Fortunately for us, many of the day-to-day technologies that drive large chunks of our online lives quietly tick away in the background, only reminding us of our total dependence on them when something breaks or goes wrong. We take the complex ecosystem which drives much of this for granted.
A couple of months ago, I was invited to speak at a conference at Georgia Tech and give my perspective on building social mobile tools that work in the opposite, resource-challenged environments, a reality for the majority of people in the world today. My 10-minute talk is available above, courtesy of Georgia Tech, along with a PDF of the slides.
The motivation behind the Computing at the Margins Symposium grew out of a research agenda at the university aimed at “understanding the technology needs of under-served communities, both domestically and abroad, and driving the creation of innovative technology to serve and empower these communities.”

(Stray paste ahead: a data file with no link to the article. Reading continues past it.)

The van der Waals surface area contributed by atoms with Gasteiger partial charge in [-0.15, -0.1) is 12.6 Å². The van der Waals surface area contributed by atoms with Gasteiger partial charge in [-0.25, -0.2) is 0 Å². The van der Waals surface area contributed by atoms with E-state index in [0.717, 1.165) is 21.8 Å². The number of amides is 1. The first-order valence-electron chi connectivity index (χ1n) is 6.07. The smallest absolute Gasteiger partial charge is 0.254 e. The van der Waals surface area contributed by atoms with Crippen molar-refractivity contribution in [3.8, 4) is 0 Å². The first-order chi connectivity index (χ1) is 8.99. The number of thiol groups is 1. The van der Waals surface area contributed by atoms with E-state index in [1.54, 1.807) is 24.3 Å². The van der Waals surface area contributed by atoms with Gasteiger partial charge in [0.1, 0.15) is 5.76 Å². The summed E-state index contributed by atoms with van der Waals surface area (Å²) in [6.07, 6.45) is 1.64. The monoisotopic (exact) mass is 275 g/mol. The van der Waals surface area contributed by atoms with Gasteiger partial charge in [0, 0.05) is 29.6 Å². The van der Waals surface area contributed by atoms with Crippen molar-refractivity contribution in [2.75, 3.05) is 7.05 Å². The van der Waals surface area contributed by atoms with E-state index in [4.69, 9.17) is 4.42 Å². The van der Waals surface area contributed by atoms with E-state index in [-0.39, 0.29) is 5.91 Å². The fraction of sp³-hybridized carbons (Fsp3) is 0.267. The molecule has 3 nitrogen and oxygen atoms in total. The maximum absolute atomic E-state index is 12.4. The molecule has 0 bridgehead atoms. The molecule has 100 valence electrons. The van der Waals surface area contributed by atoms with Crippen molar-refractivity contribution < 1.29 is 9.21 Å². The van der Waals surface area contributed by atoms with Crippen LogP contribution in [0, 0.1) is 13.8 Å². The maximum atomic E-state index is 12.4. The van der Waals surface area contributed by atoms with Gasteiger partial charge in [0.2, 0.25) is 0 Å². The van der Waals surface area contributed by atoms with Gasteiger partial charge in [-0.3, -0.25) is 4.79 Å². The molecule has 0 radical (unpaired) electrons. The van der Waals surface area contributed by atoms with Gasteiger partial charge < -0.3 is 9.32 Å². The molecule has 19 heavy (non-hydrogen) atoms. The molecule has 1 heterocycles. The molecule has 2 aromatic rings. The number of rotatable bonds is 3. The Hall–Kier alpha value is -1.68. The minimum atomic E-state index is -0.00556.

Figuring out how we build useful, appropriate mobile tools for grassroots NGOs is crucial if we’re not to create a digital divide within the digital divide. Additional posts and video on my thinking behind this “Social Mobile Long Tail” are available here.Ken Banks is founder of kiwanja.net, a site that helps nonprofits use mobile technology to serve their communities’ information needs. See his profile page, visit his blog, contact Ken or leave a comment. Follow Ken on Twitter at @kiwanja.